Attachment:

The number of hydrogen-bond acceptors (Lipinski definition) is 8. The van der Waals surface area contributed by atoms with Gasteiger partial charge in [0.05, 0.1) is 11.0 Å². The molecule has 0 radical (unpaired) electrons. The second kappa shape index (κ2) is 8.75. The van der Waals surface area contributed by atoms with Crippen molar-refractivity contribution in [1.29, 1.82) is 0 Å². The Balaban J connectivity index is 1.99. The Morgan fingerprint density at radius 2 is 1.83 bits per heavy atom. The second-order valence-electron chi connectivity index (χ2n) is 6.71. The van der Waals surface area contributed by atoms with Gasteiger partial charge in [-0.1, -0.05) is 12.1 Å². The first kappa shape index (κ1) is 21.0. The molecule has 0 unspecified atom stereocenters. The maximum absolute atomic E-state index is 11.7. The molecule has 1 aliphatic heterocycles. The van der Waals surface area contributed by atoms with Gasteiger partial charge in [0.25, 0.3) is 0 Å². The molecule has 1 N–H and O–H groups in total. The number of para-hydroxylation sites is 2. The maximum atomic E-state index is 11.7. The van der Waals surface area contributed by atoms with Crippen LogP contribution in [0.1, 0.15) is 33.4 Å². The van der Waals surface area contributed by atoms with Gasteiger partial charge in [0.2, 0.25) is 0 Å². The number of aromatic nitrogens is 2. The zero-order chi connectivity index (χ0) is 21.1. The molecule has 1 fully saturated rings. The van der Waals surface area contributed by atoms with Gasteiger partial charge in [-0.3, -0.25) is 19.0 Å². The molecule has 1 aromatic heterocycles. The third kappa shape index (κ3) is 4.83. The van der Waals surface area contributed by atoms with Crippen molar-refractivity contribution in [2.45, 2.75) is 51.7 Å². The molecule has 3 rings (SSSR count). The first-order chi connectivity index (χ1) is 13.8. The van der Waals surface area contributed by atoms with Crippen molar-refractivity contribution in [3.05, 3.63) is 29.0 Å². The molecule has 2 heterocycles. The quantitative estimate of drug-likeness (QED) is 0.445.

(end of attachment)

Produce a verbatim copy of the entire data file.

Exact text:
The number of hydrogen-bond acceptors (Lipinski definition) is 8. The van der Waals surface area contributed by atoms with Gasteiger partial charge in [0.05, 0.1) is 11.0 Å². The molecule has 0 radical (unpaired) electrons. The second kappa shape index (κ2) is 8.75. The van der Waals surface area contributed by atoms with Crippen molar-refractivity contribution in [1.29, 1.82) is 0 Å². The Balaban J connectivity index is 1.99. The Morgan fingerprint density at radius 2 is 1.83 bits per heavy atom. The second-order valence-electron chi connectivity index (χ2n) is 6.71. The van der Waals surface area contributed by atoms with Gasteiger partial charge in [-0.1, -0.05) is 12.1 Å². The first kappa shape index (κ1) is 21.0. The molecule has 0 unspecified atom stereocenters. The maximum absolute atomic E-state index is 11.7. The molecule has 1 aliphatic heterocycles. The van der Waals surface area contributed by atoms with Gasteiger partial charge in [0.25, 0.3) is 0 Å². The molecule has 1 N–H and O–H groups in total. The number of para-hydroxylation sites is 2. The maximum atomic E-state index is 11.7. The van der Waals surface area contributed by atoms with Crippen LogP contribution in [0.1, 0.15) is 33.4 Å². The van der Waals surface area contributed by atoms with Gasteiger partial charge in [0.2, 0.25) is 0 Å². The number of aromatic nitrogens is 2. The zero-order chi connectivity index (χ0) is 21.1. The molecule has 1 fully saturated rings. The van der Waals surface area contributed by atoms with Gasteiger partial charge in [-0.3, -0.25) is 19.0 Å². The molecule has 1 aromatic heterocycles. The third kappa shape index (κ3) is 4.83. The van der Waals surface area contributed by atoms with Crippen molar-refractivity contribution in [2.45, 2.75) is 51.7 Å². The molecule has 3 rings (SSSR count). The first-order chi connectivity index (χ1) is 13.8. The van der Waals surface area contributed by atoms with Crippen molar-refractivity contribution in [3.05, 3.63) is 29.0 Å². The molecule has 2 heterocycles. The quantitative estimate of drug-likeness (QED) is 0.445.